In his initial reporting on what was said to be a 7-year/$210-$215M contract offer to Anthony Rendon, Washington Post columnist Barry Svrluga wrote that the initial offer, made in early September, differed, “... vastly from the 10-year, $300 million offer the Nationals made last September to outfielder Bryce Harper,” which, “... included about $100 million in deferred salary, with the final payment coming in 2052.”
According to Svrluga’s reporting, the, “... offer to Rendon, in contrast, is structured similarly to the seven-year, $210 million deal the Nationals gave to pitcher Max Scherzer in 2015.”
“The deferrals, according to these people, are to be paid off within the seven years after the contract expires.”
Rendon, 29, put up a .319/.412/.598 line with 44 doubles, 34 homers, 117 runs scored, 126 RBIs, and 154 wRC+ in 146 games and 646 plate appearances this season, finishing with a .969 fld%, (which was tied for fifth among qualified NL third basemen), +2 Defensive Runs Saved, (which were the sixth-most in the NL), and a +2.0 Ultimate Zone Rating, (which was fifth best), and he ended the year with a strong postseason run which saw him put up a .328/.413/.590 line, seven doubles, and three home runs in 17 games on the way to a World Series win.
The Athletic’s Ken Rosenthal reported on Monday morning that while Scherzer and Stephen Strasburg both accepted significant deferrals in their contracts with the Nationals, it seems, “Rendon was less keen on proceeding with such a structure, some with the club say.”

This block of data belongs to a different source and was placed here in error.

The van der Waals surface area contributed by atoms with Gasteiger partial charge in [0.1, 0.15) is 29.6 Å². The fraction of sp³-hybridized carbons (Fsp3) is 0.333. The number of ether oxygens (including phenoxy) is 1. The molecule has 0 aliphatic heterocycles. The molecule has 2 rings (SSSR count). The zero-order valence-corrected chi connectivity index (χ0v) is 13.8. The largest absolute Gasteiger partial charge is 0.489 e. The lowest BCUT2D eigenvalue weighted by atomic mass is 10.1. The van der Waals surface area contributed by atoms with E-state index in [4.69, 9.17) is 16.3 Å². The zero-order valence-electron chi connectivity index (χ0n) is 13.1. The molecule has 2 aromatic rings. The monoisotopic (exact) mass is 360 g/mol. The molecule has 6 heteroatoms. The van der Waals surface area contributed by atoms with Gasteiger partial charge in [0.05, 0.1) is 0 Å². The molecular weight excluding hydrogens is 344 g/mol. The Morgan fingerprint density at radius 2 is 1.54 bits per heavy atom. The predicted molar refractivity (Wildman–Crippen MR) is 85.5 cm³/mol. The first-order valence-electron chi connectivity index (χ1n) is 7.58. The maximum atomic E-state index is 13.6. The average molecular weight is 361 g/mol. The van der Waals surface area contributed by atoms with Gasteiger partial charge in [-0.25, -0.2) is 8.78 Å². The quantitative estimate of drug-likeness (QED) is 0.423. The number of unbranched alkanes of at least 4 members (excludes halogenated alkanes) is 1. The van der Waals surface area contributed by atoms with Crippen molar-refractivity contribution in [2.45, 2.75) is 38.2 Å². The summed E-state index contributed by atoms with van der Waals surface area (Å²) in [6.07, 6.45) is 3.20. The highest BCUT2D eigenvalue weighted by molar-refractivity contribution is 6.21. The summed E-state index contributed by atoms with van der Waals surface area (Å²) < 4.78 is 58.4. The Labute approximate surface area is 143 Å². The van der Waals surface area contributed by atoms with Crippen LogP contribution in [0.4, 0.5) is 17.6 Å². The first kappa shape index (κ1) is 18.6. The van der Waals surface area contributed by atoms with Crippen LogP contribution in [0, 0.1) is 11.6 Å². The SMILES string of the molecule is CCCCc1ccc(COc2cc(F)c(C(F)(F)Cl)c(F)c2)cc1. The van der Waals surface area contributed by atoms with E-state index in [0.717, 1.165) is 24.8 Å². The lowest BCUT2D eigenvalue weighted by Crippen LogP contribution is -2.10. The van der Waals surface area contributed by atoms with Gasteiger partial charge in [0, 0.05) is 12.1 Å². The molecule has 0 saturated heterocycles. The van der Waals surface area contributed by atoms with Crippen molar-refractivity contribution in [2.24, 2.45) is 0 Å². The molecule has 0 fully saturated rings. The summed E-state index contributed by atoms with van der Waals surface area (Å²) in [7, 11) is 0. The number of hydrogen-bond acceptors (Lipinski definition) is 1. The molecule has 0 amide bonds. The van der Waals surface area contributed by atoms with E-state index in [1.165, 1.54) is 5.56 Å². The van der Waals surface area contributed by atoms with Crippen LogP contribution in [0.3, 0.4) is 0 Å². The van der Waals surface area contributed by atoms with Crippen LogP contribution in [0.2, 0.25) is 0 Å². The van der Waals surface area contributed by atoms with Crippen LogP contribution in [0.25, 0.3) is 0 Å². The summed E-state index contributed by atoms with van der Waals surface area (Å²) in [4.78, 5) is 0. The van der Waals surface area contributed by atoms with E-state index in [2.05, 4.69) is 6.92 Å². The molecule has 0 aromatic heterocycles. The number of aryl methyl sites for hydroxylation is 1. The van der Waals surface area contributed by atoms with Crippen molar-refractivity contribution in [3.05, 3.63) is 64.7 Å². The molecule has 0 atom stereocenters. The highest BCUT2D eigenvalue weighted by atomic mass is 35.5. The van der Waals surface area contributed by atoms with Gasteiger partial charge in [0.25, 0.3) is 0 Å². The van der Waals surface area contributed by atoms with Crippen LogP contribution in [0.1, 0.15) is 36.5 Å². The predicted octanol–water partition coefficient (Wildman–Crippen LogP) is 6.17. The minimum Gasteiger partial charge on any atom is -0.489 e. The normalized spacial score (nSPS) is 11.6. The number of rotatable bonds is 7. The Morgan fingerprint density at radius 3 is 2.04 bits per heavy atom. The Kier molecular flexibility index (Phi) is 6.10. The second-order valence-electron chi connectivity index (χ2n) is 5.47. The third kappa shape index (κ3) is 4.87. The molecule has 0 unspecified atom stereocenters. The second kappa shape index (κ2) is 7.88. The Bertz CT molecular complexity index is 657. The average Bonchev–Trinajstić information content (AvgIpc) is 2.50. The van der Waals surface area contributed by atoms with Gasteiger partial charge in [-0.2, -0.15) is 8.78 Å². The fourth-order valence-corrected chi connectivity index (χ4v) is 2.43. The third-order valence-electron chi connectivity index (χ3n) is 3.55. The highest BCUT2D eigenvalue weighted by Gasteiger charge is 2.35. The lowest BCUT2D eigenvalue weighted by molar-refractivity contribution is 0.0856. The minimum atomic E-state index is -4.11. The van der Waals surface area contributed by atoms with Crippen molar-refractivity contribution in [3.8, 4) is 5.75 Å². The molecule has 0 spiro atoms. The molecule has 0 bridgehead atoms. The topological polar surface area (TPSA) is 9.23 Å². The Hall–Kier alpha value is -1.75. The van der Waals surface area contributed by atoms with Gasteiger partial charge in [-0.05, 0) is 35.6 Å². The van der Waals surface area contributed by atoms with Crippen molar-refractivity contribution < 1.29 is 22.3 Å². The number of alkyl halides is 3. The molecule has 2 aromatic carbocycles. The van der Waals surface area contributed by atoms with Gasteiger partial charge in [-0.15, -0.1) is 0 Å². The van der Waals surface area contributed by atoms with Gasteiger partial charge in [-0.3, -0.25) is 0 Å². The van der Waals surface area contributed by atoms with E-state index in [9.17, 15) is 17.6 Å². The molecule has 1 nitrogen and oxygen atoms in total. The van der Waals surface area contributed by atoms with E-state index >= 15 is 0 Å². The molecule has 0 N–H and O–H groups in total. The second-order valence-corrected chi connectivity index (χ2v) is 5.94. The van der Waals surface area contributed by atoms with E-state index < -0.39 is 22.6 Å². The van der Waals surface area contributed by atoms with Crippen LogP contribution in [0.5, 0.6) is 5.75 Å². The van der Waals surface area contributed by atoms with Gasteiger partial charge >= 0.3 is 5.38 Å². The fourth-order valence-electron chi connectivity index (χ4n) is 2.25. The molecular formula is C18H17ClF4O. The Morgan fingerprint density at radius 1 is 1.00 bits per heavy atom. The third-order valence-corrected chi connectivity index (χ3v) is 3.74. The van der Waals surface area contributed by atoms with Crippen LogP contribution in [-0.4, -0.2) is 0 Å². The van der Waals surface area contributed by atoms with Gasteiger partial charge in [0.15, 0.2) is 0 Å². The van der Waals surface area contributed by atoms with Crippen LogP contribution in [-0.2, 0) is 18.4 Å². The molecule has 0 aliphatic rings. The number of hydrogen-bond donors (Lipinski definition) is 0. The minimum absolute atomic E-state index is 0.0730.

“Players generally look at the totality of a deal, focusing on its present-day value. Deferrals lower the present-day value, and some players want their money sooner rather than later, reasoning they should get the chance to invest it, not the club.”
As multiple writers have noted over recent weeks, Rosenthal wrote that the, “Nats remain more confident of re-signing Strasburg than Rendon,” after Strasburg opted out of the four years and $100M that remained on the 7-year/$175M extension he signed with the team in 2016.
MLBTraderumors.com’s free agent prediction for Rendon has the free agent getting a contract in the neighborhood of a 7-year/$235M deal on the market this winter.
ESPN.com’s Buster Olney wrote in early October that he was hearing, “... some friends of Rendon believe that he’s more interested in a shorter-term deal -- perhaps a higher salary for a four- or five-year contract -- because he might not be devoted to the idea of playing for as long as he possibly can.”
Rendon played into some of that speculation when he talked to reporters during the World Series about what he was seeing from teammate Howie Kendrick, 36, who was the NLCS MVP, and hit all year, both in the regular season and playoffs.
Asked where he saw himself at 36, Rendon said, “hopefully not playing baseball. Probably sitting on the couch hanging out with my kids.”
How serious a statement was that?
With Rendon, it’s always kind of hard to tell.
“While no contract offer was made, according to the sources, the Rangers were there to make a presentation indicating their interest in the top position player on the free agent market.”
New York’s AL club isn’t the only interested party, of course. San Diego’s Padres are reportedly a suitor, though, Rosenthal writes, “... many in the industry believe he will return to the Nationals.”
Rosenthal reiterated again what others have written about the Nats thinking they have a better shot of signing Strasburg, and added that after the reports of Rendon’s meeting with the Rangers, “[GM Mike] Rizzo might wait only so long, knowing Josh Donaldson is the only other impact third baseman on the free-agent market.”